Channel estimation and prediction for adaptive OFDM downlinks.
PhD Thesis
by Torbjörn Ekman, 2002.

VTC 2002Fall
Conference Paper on unbiased power prediction of
broadband radio channels.

VTC 2001Spring
Conference Paper on longterm prediction of
broadband radio channels.

Licenciate Thesis
by Torbjörn Ekman, summarizing our results up to november 2000.

VTC 1999Fall
Conference Paper on
linear and quadratic predictors.
Top of page
LowComplexity Tracking of Timevarying
Parameters of Linear Regression Models
(Research 19902005, together with
Lars Lindbom)
Overview Presentation slides (pdf)
We often need to construct a linear dynamic model based on data,
by first selecting
a suitable model structure, and then adjusting
(estimating) its parameters.
In situations with timevarying parameters,
the parameter estimation problem
becomes a parameter following (or tracking) problem.
Standard Algorithms: LMS and Windowed RLS

Ad hoc tracking schemes can be obtained
by modifying algorithms
for the timeinvariant case, under the assumption of
slow parameter variations.
The modifications introduce moving
data windows and nonvanishing adaptation gains.
The choice of adaptation gain (or data window)
is a compromise between
noise sensitivity and tracking capability.
For example, the use of modified stochastic approximation
gives LMS while GaussNewton schemes
lead to e.g. windowed Recursive Least Squares.
These two algorithms are in frequent use.
They in general work well if the
regressors data provides sufficiently rich information, and if
the timevariations are slow.
"Slow" is here a relative concept. It depends on
the speed of
parameters drifts as compared to noise power, and on the number of
parameters to be estimated.
The example above illustrates the tracking performance of the
LMS algorithm (solid line).
The dashed line represents a timevarying scalar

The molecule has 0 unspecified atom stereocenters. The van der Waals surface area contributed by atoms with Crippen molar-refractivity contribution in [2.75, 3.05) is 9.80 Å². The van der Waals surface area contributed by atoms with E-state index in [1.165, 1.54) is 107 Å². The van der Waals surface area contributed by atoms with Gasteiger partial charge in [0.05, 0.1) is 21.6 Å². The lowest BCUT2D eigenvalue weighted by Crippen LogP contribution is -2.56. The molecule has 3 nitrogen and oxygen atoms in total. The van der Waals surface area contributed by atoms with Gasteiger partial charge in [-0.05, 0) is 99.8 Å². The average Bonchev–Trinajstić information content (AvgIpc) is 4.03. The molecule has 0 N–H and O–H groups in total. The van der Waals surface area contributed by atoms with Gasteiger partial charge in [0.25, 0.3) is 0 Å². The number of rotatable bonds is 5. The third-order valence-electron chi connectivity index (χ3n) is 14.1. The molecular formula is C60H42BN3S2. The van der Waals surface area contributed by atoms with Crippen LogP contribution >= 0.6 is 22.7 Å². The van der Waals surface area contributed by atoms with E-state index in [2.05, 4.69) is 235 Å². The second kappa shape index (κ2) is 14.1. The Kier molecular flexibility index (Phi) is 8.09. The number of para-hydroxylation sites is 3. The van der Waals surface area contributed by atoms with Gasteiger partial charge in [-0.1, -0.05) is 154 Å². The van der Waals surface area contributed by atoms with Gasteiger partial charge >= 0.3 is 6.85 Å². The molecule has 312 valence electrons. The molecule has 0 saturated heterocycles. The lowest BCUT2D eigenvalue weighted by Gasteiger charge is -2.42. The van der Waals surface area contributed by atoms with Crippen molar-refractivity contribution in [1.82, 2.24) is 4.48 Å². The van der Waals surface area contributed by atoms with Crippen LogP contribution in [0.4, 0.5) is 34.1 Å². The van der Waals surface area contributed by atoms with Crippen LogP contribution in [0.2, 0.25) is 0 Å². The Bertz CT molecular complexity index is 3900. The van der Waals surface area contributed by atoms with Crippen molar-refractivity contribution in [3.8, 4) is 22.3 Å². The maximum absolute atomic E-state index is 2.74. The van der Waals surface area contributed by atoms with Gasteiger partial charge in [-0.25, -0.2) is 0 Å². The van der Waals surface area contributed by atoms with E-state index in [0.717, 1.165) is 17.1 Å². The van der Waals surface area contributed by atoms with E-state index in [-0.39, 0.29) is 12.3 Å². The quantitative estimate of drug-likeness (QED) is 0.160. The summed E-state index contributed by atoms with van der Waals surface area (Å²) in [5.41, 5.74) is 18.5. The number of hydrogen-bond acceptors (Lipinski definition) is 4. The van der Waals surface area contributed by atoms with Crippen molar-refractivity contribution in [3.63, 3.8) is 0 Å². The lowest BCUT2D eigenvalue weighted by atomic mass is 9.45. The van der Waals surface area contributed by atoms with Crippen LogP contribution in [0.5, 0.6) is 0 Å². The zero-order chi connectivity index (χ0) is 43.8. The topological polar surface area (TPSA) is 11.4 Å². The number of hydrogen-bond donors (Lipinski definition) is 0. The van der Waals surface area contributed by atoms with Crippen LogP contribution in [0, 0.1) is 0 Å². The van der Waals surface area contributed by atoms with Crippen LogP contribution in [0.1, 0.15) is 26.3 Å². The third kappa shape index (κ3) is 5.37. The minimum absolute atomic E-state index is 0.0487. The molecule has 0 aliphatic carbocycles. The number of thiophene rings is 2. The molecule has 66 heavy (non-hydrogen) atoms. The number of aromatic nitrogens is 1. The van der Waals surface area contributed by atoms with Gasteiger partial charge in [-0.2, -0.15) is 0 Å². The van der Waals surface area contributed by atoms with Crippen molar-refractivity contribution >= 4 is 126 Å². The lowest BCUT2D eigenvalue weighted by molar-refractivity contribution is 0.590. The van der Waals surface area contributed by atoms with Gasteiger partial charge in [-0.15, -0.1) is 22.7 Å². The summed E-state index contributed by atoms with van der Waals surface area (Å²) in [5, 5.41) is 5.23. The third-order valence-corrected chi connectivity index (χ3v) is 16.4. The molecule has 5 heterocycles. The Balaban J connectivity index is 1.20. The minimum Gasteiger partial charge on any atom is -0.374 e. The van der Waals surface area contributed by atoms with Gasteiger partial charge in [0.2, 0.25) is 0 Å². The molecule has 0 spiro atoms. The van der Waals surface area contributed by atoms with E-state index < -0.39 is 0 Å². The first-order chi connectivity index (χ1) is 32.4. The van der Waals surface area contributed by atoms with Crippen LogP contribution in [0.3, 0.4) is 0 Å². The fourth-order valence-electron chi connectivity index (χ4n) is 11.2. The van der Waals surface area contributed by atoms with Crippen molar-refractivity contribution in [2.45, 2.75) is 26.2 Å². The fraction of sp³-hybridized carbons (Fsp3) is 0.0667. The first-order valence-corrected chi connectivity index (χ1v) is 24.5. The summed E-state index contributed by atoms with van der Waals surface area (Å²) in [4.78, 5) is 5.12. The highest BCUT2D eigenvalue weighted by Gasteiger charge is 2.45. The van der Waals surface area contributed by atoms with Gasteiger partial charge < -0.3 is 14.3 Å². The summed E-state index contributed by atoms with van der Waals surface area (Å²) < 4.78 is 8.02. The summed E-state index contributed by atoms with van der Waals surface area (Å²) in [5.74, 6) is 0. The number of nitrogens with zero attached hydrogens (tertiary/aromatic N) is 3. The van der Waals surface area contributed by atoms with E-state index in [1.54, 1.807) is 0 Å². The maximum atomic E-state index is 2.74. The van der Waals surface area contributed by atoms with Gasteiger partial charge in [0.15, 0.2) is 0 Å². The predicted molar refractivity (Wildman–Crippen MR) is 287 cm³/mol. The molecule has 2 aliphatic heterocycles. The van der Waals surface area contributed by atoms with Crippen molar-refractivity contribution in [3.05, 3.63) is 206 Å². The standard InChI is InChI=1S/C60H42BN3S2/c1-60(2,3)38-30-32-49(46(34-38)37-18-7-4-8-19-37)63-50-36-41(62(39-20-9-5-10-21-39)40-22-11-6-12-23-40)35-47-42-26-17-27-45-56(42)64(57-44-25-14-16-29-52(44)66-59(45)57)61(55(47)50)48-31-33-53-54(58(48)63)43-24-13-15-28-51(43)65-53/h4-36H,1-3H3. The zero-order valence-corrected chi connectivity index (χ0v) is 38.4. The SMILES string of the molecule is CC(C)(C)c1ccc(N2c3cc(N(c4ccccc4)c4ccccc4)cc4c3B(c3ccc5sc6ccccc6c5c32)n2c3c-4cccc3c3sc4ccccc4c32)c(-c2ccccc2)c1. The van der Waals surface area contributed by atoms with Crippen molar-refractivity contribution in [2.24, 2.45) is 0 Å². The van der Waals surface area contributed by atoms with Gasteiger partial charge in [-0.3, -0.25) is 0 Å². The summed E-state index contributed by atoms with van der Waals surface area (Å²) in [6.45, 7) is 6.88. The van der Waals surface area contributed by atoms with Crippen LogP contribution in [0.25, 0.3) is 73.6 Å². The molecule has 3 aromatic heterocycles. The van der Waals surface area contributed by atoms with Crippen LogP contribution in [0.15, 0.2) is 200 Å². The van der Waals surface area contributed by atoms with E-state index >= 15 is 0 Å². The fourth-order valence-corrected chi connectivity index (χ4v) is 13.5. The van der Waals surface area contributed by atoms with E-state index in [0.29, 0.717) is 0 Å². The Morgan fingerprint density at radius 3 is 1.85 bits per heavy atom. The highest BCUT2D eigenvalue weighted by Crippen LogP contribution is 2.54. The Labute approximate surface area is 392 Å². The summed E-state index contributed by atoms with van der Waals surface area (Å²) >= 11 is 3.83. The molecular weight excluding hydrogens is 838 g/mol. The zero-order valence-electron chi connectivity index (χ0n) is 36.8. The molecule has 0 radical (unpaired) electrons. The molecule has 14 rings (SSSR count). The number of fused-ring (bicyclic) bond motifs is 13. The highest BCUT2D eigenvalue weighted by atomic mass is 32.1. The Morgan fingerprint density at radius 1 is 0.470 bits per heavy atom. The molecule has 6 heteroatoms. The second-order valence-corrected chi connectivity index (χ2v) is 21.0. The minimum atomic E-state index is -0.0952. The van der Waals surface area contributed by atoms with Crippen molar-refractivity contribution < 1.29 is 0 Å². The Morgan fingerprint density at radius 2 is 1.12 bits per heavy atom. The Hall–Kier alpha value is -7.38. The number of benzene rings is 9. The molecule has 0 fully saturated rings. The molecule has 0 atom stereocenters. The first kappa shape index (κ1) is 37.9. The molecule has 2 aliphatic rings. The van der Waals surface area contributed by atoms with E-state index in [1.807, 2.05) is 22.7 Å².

"true" parameter.
A too low adaptation gain (left) will result in bad tracking,
while a high gain (right) increases the noise sensitivity of the
estimate.
For fast timevariations,
the performance of both LMS and RLS tracking
schemes can be poor;
We may find no reasonable adjustment of the data window,
since both types of algorithms will, in general,
have a suboptimal structure.
The most efficient way of improving
the tracking performance is to utilize any existing prior information
about the
nature of the time variations. For example, it may be known that the
parameters behave approximately
as sinusoids. Such information
about smooth variations can be included into
algorithms based on Kalman filters,
either in the form of stochastic models
or as functional series.
In the latter case, the parameters are modelled within
the data window e.g. as ramps, parabolas or
sinusoids with adjustable parameters.
Other types of schemes,
using fault detection or hidden Markov models, are
used when rare but abrupt
parameter changes can be expected.
Tracking Timevarying Mobile Radio Channels

This was, roughly, the state of the art for tracking problems
when we faced the challenging problem of
estimating models of timevarying radio channels
in digital cellular systems.
It may be of interest to briefly describe this problem.
A communication channel for baseband signals can be
represented by a FIRfilter with timevarying parameters (taps).
In present TDMA systems,
digital data are transmitted in bursts of fixed length.
Within each burst, a small
fraction of the transmitted data (the training sequence)
is known to the receiver.
The channel can be estimated by correllating the known
channel input with the received output signal.
A detector (equalizer) is then designed
by using the model, with the aim of retrieving
the remaining, unknown,
symbols. This procedure is repeated for each data burst.
The time dispersion of the channel is
caused by multipath propagation.